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PC: Re: PC, Conrail and the Facts of Life



A brief history lesson...
Conrail stock had been held in a trust from 1976, was a private corporation
from the beginning, and was Never "the government".  The feds bought
securities in the corporation to provide cash, but NEVER had a hand in the
management decisions that ultimately lead to the successful public offering
in 1987.   (Incidentally, the stock was originally offered at $35, and sold
to NS and CSX at over $70.  Yeah, Conrail was a real flop.)   The boards
were comprised of railroaders and business people, and even Congress was
held at arm's length.  (Read the legislation that enabled Conrail to form,
and you'll understand that.)
If the government had any role in anything, it was the 19th century
regulations that led to the collapse of the Northeast rail system, and dern
near the whole nation's railroads.
When the northeast industrial economy started to evaporate after the war,
the regulations forced the railroads to change at a glacial pace, if at all,
and at the same time, poured billions of dollars into highways and airports.
If they had the de-regulated environment you have today, the survivors would
have likely been a solid pairing of the PRR and NW, the NYC and C&O, and the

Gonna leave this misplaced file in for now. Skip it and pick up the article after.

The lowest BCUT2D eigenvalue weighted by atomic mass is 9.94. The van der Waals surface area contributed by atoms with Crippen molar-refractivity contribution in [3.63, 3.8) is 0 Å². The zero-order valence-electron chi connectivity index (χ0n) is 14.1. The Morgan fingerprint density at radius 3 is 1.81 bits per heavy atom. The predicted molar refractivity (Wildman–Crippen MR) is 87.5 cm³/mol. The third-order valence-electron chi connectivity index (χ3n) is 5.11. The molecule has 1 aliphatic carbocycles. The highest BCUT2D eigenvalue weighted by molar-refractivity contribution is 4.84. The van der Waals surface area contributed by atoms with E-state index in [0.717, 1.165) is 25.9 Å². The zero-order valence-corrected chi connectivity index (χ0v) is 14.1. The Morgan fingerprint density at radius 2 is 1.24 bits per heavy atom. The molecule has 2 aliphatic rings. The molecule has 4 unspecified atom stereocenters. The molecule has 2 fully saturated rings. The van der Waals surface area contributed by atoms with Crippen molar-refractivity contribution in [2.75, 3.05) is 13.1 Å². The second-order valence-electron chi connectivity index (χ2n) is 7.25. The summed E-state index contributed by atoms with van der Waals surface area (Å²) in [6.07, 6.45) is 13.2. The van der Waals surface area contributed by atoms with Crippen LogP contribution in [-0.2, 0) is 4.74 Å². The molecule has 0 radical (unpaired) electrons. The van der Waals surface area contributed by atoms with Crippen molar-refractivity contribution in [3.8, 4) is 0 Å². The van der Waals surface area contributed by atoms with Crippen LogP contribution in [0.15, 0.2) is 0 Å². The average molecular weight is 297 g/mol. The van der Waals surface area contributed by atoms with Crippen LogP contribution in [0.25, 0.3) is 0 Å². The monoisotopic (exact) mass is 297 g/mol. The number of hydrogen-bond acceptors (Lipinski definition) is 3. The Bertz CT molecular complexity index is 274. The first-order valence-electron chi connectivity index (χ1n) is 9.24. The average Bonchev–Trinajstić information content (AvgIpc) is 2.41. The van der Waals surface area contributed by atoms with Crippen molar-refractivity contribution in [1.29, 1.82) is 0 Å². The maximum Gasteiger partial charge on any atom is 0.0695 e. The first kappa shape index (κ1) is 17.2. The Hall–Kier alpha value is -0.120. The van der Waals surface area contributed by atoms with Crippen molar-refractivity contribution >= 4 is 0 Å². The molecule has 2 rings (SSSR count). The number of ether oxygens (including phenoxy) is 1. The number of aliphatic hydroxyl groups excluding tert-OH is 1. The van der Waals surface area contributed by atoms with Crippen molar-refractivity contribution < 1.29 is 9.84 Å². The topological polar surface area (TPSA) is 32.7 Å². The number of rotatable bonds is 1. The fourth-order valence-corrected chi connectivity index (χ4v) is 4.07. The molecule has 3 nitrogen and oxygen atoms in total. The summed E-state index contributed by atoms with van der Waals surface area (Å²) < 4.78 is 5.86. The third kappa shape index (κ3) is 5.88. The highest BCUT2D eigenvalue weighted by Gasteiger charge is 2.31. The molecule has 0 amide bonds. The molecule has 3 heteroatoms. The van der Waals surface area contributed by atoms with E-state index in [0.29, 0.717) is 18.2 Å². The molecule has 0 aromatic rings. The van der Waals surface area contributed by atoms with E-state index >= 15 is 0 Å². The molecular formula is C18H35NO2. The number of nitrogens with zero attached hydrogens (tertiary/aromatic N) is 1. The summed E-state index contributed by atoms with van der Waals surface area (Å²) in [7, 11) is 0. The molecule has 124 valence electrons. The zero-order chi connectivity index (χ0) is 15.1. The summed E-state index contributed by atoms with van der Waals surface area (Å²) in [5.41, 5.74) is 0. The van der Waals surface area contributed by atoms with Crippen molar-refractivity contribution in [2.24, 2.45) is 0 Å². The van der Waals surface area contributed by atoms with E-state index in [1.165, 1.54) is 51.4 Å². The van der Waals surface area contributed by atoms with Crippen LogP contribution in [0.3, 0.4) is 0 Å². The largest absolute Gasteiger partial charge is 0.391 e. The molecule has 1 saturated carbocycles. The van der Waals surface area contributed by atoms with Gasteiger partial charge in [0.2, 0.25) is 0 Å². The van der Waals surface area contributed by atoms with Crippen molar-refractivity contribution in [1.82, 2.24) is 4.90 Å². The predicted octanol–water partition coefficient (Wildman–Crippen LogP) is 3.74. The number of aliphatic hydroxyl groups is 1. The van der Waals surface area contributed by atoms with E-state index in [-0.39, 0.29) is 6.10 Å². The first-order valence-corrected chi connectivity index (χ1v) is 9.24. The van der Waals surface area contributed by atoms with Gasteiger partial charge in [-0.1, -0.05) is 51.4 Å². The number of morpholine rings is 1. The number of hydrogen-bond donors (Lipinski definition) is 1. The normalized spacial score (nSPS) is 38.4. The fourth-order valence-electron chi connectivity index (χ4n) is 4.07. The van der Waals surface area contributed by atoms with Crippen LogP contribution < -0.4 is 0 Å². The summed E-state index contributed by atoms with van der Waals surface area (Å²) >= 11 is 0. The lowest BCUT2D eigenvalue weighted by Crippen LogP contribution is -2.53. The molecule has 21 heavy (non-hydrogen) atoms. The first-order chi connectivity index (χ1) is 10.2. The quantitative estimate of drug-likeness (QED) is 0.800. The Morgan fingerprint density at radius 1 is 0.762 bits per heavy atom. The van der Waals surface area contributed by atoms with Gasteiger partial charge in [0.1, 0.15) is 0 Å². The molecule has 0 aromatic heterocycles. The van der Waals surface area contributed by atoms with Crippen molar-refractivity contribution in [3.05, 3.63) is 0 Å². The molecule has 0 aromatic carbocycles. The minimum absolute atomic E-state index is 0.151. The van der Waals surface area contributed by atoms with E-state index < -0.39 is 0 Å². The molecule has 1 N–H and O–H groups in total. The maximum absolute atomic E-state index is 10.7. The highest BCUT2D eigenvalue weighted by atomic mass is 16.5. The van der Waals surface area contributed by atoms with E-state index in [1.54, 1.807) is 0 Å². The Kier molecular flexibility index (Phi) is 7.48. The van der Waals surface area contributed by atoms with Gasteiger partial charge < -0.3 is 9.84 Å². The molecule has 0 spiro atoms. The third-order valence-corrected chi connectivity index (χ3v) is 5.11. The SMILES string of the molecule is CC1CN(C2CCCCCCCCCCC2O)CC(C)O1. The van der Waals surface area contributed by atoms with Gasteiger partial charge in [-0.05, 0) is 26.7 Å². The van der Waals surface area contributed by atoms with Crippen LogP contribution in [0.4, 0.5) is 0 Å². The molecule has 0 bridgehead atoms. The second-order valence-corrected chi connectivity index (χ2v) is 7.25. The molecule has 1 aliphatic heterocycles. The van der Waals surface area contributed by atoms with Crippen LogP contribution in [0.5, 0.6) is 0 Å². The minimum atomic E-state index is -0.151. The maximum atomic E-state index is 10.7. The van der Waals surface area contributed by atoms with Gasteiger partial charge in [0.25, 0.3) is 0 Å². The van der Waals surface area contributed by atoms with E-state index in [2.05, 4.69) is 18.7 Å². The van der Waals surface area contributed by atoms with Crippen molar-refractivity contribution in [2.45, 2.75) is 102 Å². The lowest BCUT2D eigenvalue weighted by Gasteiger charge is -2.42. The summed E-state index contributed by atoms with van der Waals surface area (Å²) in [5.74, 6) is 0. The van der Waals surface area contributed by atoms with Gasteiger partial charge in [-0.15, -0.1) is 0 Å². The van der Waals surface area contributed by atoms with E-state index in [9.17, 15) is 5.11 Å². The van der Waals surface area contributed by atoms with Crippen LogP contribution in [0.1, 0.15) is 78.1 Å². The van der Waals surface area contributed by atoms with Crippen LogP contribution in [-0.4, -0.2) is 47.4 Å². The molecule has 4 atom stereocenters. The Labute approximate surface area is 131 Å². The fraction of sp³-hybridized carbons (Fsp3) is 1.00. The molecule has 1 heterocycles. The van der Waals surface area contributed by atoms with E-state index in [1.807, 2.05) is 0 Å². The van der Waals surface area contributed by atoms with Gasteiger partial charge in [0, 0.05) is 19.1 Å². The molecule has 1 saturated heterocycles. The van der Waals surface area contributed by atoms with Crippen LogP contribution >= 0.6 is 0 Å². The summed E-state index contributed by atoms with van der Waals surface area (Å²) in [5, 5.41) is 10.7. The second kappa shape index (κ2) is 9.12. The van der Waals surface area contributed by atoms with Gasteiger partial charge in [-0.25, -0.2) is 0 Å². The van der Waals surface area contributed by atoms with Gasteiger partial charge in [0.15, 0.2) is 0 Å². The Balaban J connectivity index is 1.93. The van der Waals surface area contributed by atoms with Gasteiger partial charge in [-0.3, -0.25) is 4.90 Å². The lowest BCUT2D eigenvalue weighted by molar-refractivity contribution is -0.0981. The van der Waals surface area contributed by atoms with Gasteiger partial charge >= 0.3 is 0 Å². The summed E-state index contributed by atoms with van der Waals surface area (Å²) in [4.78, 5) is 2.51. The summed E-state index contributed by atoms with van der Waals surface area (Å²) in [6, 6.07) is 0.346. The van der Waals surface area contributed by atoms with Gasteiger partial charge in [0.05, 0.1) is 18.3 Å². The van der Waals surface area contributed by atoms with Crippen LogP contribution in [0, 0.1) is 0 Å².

weak sister would have been a grouping of EL, B&O and Reading.  The Lehigh
would have been absorbed either by the PRR or NYC, and CNJ probably would
have ended up on the scrap heap, as it pretty much did anyway.  The Southern
probably would have ended up paired with one of the northeast systems.  (It
is interesting to note that this is more or less what we now have following
the "divorce" of Conrail.)

The reality is, in an unregulated environment, these probable combinations
would have still led to layoffs, line abandonments, and facilities closures
a helluva lot sooner than 1976.  And probably without the plump pensions and
labor gaurantees that Conrail had to honor.
A lot of these sensible merger talks were underway in the 1950's, and most
were squelched by the ICC, or killed by useless and draconian conditions
(can anyone say New Haven?).  That's how NYC and PRR ended up in bed
together in the first place.
Instead of creating regional systems that competed with each other, they
created virtual monopolies in each region, which led to disaster.  Despite
its 44,000 mile system, there was virtually no line-haul advantage to the PC
merger.  New York to Chicago is New York to Chicago.  PC created an
overlapping system that only added overhead to traffic that was still going
to basically the same places.
PRR-NW would have made considerably more sense, because it would have opened
the southeast to the Pennsy, and the northeast to the NW.  It also would
have been of tremendous business advantage, because the Pocahontas Coal
fields would have provided the cashflow for the PRR to recover from the
beating provided by the war traffic.   For some reason, this type of
combination scared the bejesus out of the regulators, even though the
interstate system was providing the same kind of regional and national
advantage for the trucking companies.
Don't get me wrong, I miss railfanning my favorite roads as much as the next
guy, but the economics of the time and the government regulators led to
their demise, not Conrail.
Look it up in your Funk and Wagnalls.
Lee




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